On September 11, 2001, I was about three months into a year-long post-college internship at USA Today’s editorial page. I remember the amazingly clear blue sky of that morning, and I remember getting on the Metro and having someone announce to another passenger that a plane had hit the World Trade Center. By the time I got to work in Arlington, VA, it was clear that an attack was underway. One of my colleagues suddenly yelled that his wife had called from their home by the Pentagon to say that a plane had barreled in low. We went to the window to look and, sure enough, smoke was rising in the distance. As the head of the editorial page noted, “Well, there’s only one story.”
The COVID-19 pandemic is a more slow-build event than 9/11, but as with then, there is only one story. We are living through events that we know we will be talking about for a long time to come. In a few years we will be reading books analyzing what happened. While life will go back to something closer to normal, some changes will stick around. Once there wasn’t a TSA. It’s interesting to ponder what will stick from this (one obvious change: few organizations will be able to argue that nobody’s job can be done remotely).
Anyway, in the midst of big events, it can be tough to keep our heads above water. People facing job losses, or who are dealing with the virus in their immediate families, may have no extra capacity for thinking about the future. But for those who do, a suggestion: take a few minutes each day to write in a journal. Record what happened during these uncertain days. Record how people tried to keep a semblance of normalcy (we’ve done Zoom circle time for preschool and Zoom morning meeting for 4th grade. We’ve done Zoom piano lessons, Zoom karate, and have even attempted Zoom choir which…let’s just say is not supported by the software). Record what the grocery stores looked like (pictures might help too). Especially for people working in hospitals, immediate accounts of daily life will someday be incredibly important. Someday, we will be looking back on this. In retrospect, we tell stories in certain ways. But knowing how we actually felt and what we thought in the moment can make these stories more authentic. There will be details that get smoothed out in retrospective narratives. It is good to remember these details.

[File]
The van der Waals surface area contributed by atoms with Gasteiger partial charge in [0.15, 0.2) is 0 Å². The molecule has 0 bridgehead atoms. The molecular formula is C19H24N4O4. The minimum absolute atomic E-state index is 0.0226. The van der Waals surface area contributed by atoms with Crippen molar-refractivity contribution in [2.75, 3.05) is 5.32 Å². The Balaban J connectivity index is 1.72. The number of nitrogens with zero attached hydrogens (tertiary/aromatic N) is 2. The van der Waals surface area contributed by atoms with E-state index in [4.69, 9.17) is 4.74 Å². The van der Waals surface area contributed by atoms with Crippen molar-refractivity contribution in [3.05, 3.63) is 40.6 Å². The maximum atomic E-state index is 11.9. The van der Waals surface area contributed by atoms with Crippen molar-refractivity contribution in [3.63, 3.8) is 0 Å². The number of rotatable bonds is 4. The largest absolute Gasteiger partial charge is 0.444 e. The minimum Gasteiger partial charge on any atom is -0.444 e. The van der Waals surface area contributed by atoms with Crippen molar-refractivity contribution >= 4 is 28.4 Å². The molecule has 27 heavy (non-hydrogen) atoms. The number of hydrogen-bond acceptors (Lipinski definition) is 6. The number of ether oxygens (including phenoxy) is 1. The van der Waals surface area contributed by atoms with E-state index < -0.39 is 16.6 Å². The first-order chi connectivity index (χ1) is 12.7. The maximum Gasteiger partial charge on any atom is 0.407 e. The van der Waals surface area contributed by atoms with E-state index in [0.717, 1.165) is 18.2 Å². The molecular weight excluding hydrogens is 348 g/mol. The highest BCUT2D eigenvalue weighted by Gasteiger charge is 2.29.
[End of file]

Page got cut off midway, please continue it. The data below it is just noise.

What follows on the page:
I’ve been taking a few minutes to write in my journal most nights. I keep my time logs, and I blog here, but I’d been a lax journal keeper in the past few years. I picked the journal back up right after the baby was born to record memories and thoughts about how he was growing. Then, in early March, it became a record of school closures, of trip cancelations, of our world narrowing into the space of this house.
I can’t say I’ve written anything profound. But someday when the baby grows up and asks me what his first few months of life were like, I will have these entries.* I will be able to describe what I was thinking and what we were doing. Since it only takes a few minutes to write these things down, it feels like an easy gift to my future self.
*Ok, most likely, unless we lose the journals, or the house gets flooded or…
Photo: I took this photo well over a year ago but I’m still in the same journal. Oh well. Consistency over volume.